Boko Haram: DSS Insists Accused Not Tortured to Make Statements

A prosecution witness, John Timothy, testifying at the Federal High Court, Abuja, Tuesday, told the court that Dr Nafeez Yinus and Umar Musa, first and third defendants standing trial on their alleged connection with the Boko haram terrorist group, were not bullied by the DSS to give their statement.
The witness, a public servant, stationed at the National headquarters of State Security Service, Abuja made the assertion on Tuesday at the trial within trial before the presiding Judge, Justice Gabriel Kolawale.
Justice Kolawale had on Sept. 26, 2016 ordered the procedure following allegations made by the first and third defence counsels, Hassan Liman (SAN) and Abdul Mohammed respectively, that statements from their clients were given under duress.
Contrary to the complaints of the first and third defendant, the witness held that they were not tortured, harassed or threatened before making any statement as there were no such reports from the investigation team.
He stressed that the second defendant made a non-confessional statement and hence was not tortured, and according to a medical report presented to the committee that handled the investigation vis-à-vis a biometric scan on the both parties, it was discovered that the second defendant was hypertensive.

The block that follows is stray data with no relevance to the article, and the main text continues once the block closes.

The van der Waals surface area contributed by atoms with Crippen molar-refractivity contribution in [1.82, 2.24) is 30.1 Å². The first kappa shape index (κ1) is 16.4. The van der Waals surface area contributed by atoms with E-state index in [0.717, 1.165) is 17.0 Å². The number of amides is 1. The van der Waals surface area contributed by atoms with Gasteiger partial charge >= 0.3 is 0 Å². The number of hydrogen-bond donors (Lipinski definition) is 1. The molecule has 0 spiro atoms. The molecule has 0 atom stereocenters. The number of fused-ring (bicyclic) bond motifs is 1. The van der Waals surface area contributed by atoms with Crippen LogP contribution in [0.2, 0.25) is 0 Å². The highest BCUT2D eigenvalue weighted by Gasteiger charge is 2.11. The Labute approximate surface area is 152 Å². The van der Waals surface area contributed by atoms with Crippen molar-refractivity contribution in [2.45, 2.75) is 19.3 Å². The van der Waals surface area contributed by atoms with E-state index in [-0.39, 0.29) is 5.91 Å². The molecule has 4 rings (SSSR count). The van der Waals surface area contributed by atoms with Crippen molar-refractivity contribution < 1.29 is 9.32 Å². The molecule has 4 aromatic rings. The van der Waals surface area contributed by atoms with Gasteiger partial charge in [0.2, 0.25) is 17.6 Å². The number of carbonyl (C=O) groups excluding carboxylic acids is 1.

Led in evidence by the prosecution counsel, Mrs N. B Jones-Nebo, Timothy said he remembered the date he conducted the interview on the defendants.
He also acknowledged recording of the first defendant on Dec. 16, 2013 and the third defendant on Nov. 7 and 28, 2013 via a digital media equipment comprising of a computer, monitor, camera and audio amplifier.
He stated that he acted under the directive of the Chief Investigative Officer, Mr Saraki to prepare the interview and recording room which was inspected by another officer, Mr Okoye and his company, after the arrangement of the rooms.
“I set up the light, AC, power backup for the equipment in case of power outage, inspected the bathroom, turned on the digital media equipment which comprises of computer, monitor and a camera, ” he added.
Timothy further said image copies of the recordings were produced alongside a certificate of regularity which he handed to the chief investigative officer without any review.
He told the court that in his observation, the audio seemed to be defective but in accordance to their ethics, the recorded image was left that way to ensure integrity.
He further stated that the recording equipment has a write protect which cannot permit any addition to the content of the original.
The prosecution applied to tender certificate of regularities and the 3 DVD to be tendered as exhibit.
The defence counsels did not oppose the exhibits , however, the second defendant counsel who was represented by F.O Amodi applied for an adjournment to enable the lead counsel Abdul Mohammed to be in the court to continue with the case and to respond to the exhibits tendered.
Justice Kolawale, marked the first defendant DVD dated Nov. 16, 2013 as exhibit P4 and P4A and also ordered that the other two DVDs belonging to the second defendant should be return to the court registrar until the lead counsel Abdul is present in court to approve.
He adjourned the matter to March 1, 2017 for the approval and cross examination of the witness.

Author: News Editor

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